6 Anti-Inflammatory Vegetables to Stock Up on in January, According to a Dietitian 


We adore cabbage at EatingWell. We add it to Caesar salad riffs and creamy casseroles. The versatility of cabbage is one of my favorite things about it. If I have a head of cabbage in my fridge, I'll probably use it for supper.


There may be something to the claim that carrots improve vision. Carrots are high in beta carotene, an antioxidant that reduces inflammation and age-related eye damage.

Leafy Greens 

Leafy greens are healthful because they contain fiber, vitamins, folate, calcium, potassium, and magnesium.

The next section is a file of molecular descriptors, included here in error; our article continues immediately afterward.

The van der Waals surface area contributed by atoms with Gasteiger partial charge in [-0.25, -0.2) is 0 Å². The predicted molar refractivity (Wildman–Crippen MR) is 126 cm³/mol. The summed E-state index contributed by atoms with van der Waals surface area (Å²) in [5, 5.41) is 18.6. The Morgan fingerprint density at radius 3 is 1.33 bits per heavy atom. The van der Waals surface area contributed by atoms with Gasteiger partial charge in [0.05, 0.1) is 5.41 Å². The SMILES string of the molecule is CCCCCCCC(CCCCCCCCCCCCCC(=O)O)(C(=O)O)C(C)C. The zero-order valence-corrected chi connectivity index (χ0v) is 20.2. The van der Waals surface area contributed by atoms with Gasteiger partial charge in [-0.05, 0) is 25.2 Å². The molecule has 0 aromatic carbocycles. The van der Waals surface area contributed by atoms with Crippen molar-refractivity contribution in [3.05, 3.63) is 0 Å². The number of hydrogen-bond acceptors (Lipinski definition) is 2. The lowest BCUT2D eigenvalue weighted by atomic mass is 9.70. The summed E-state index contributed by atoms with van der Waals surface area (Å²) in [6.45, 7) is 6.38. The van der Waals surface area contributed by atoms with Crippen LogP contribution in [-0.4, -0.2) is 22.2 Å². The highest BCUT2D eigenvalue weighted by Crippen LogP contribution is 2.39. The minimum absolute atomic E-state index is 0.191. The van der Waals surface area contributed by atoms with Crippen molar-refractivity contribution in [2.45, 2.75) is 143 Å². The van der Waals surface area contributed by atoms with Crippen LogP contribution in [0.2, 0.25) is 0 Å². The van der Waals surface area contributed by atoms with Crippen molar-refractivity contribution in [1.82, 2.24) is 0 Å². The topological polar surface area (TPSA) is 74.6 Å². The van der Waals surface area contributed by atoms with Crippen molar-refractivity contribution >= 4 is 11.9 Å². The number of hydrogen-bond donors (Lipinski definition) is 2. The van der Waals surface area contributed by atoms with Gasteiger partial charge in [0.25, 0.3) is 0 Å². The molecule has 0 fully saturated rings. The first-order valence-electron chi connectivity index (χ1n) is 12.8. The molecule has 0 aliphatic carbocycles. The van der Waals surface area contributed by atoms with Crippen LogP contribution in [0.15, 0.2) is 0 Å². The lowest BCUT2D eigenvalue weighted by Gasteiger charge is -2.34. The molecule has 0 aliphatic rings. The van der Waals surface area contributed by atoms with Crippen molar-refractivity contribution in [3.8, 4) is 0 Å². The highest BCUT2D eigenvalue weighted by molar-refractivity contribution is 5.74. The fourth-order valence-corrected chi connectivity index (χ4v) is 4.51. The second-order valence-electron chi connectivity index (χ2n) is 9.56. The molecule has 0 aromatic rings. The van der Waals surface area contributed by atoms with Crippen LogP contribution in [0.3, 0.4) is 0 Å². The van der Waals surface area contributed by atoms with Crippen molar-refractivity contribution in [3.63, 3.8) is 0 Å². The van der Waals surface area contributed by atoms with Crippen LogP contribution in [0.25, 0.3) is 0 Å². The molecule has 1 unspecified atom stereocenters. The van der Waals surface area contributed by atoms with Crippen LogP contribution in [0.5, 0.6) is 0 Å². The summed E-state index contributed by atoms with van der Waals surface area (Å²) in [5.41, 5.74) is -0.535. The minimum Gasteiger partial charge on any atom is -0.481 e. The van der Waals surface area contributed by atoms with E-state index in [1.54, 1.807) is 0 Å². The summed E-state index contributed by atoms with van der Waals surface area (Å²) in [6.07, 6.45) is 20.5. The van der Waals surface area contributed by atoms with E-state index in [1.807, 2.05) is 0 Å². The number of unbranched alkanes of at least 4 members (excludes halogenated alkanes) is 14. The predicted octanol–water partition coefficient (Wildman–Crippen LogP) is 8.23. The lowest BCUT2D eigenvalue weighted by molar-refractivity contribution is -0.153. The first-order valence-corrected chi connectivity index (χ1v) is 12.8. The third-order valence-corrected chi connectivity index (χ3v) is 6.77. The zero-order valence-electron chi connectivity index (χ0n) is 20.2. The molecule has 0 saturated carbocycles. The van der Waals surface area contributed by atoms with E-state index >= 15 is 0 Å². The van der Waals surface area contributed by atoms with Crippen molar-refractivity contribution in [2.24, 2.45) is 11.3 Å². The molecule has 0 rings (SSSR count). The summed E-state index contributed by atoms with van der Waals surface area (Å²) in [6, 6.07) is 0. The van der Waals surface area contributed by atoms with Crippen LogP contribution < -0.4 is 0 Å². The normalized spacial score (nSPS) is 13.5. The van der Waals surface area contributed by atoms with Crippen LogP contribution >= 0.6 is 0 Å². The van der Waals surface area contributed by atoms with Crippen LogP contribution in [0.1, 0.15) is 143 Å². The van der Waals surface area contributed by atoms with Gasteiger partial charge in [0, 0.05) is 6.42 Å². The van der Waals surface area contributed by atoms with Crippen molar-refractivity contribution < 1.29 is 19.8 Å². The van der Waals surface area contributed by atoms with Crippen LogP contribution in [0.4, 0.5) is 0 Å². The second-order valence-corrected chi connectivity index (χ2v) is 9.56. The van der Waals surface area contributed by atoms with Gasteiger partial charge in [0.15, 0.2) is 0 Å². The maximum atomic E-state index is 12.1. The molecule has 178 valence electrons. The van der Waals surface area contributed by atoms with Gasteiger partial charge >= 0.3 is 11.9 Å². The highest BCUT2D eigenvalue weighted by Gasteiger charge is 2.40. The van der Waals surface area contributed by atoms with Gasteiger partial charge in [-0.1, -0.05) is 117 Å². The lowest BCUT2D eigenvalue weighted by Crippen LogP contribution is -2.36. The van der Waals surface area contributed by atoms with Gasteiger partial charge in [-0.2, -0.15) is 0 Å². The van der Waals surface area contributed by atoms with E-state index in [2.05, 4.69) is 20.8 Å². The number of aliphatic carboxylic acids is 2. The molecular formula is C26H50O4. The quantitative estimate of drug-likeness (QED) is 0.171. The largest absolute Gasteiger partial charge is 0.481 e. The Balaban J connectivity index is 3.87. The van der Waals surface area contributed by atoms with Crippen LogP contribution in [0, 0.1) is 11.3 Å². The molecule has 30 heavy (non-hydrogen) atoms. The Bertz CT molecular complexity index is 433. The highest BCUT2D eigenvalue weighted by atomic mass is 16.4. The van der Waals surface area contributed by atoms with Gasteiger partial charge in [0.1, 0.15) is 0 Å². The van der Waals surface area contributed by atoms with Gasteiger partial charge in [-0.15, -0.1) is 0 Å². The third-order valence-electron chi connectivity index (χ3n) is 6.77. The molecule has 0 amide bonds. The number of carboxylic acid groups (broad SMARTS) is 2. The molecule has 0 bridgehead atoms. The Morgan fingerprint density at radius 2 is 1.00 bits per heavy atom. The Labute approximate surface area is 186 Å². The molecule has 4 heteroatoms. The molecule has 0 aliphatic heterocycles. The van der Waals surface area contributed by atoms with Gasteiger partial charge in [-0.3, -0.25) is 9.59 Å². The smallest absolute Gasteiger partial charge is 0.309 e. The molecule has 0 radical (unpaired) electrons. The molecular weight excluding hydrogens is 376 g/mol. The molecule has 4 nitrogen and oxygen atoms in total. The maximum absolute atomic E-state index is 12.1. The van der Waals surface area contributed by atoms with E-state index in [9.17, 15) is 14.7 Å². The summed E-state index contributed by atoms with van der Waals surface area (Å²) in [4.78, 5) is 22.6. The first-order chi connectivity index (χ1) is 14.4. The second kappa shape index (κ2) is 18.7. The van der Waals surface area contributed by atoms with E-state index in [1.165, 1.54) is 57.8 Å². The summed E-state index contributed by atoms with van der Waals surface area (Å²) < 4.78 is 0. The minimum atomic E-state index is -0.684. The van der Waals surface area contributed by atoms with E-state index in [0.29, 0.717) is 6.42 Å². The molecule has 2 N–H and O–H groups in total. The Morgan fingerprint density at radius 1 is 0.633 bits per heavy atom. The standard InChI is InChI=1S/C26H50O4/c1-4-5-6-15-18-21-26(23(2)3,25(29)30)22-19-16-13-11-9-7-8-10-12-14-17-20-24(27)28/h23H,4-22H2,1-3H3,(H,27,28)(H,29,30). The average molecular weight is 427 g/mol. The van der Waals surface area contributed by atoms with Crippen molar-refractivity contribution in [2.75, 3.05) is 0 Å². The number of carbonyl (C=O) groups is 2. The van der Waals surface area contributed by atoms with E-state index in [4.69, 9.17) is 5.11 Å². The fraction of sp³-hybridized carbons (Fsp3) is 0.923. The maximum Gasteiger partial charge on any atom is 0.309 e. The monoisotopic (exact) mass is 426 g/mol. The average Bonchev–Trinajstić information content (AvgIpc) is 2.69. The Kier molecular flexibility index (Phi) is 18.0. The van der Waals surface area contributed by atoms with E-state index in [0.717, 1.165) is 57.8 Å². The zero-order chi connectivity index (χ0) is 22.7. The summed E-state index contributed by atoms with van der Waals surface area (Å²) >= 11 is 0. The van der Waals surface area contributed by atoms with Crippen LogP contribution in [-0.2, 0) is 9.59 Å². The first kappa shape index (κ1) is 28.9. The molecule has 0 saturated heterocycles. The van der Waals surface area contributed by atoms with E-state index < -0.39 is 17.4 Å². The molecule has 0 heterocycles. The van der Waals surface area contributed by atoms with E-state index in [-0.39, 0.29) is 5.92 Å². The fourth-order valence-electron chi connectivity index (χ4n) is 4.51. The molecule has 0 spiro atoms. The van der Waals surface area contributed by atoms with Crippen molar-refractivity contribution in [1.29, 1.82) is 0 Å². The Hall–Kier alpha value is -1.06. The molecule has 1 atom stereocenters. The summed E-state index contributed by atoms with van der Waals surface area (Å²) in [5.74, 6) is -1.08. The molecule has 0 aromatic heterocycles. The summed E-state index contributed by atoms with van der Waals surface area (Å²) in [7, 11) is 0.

Brussels Sprouts 

Brussels sprouts are cruciferous vegetables and botanically related to cabbage (which makes sense given they look like little cabbages). I associate winter with roasted Brussels sprouts.


Beets are maligned, but I think it's because of how people cook them. Roasted beets have a crisp surface and a tender, candy-sweet inside that goes well with salads and pastas.  


While I don’t believe that cauliflower is an identical stand-in for things like pizza dough, rice or Buffalo wings, it is a vegetable that can easily be made delicious.  

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